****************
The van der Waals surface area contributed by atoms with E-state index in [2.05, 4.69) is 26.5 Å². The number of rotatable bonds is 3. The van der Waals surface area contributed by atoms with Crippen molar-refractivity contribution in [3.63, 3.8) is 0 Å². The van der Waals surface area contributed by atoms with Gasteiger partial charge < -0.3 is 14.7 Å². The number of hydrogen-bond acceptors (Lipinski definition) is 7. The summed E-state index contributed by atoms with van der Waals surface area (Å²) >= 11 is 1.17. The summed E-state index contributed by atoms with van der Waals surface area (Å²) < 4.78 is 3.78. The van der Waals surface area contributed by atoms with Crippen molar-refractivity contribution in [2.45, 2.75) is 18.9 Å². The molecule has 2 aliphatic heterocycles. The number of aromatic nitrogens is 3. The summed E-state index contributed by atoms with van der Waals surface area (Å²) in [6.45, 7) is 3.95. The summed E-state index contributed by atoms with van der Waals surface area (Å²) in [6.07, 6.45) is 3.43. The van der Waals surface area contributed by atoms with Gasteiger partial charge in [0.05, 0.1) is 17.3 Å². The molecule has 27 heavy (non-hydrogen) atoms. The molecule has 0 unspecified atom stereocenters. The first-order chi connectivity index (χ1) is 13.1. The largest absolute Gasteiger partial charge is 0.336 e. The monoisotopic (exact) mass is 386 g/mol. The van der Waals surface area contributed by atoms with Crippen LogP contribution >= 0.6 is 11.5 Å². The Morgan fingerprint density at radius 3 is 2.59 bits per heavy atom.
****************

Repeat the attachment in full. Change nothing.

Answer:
The van der Waals surface area contributed by atoms with E-state index in [2.05, 4.69) is 26.5 Å². The number of rotatable bonds is 3. The van der Waals surface area contributed by atoms with Crippen molar-refractivity contribution in [3.63, 3.8) is 0 Å². The van der Waals surface area contributed by atoms with Gasteiger partial charge < -0.3 is 14.7 Å². The number of hydrogen-bond acceptors (Lipinski definition) is 7. The summed E-state index contributed by atoms with van der Waals surface area (Å²) >= 11 is 1.17. The summed E-state index contributed by atoms with van der Waals surface area (Å²) < 4.78 is 3.78. The van der Waals surface area contributed by atoms with Crippen molar-refractivity contribution in [2.45, 2.75) is 18.9 Å². The molecule has 2 aliphatic heterocycles. The number of aromatic nitrogens is 3. The summed E-state index contributed by atoms with van der Waals surface area (Å²) in [6.45, 7) is 3.95. The summed E-state index contributed by atoms with van der Waals surface area (Å²) in [6.07, 6.45) is 3.43. The van der Waals surface area contributed by atoms with Gasteiger partial charge in [0.05, 0.1) is 17.3 Å². The molecule has 27 heavy (non-hydrogen) atoms. The molecule has 0 unspecified atom stereocenters. The first-order chi connectivity index (χ1) is 13.1. The largest absolute Gasteiger partial charge is 0.336 e. The monoisotopic (exact) mass is 386 g/mol. The van der Waals surface area contributed by atoms with Crippen LogP contribution >= 0.6 is 11.5 Å². The Morgan fingerprint density at radius 3 is 2.59 bits per heavy atom.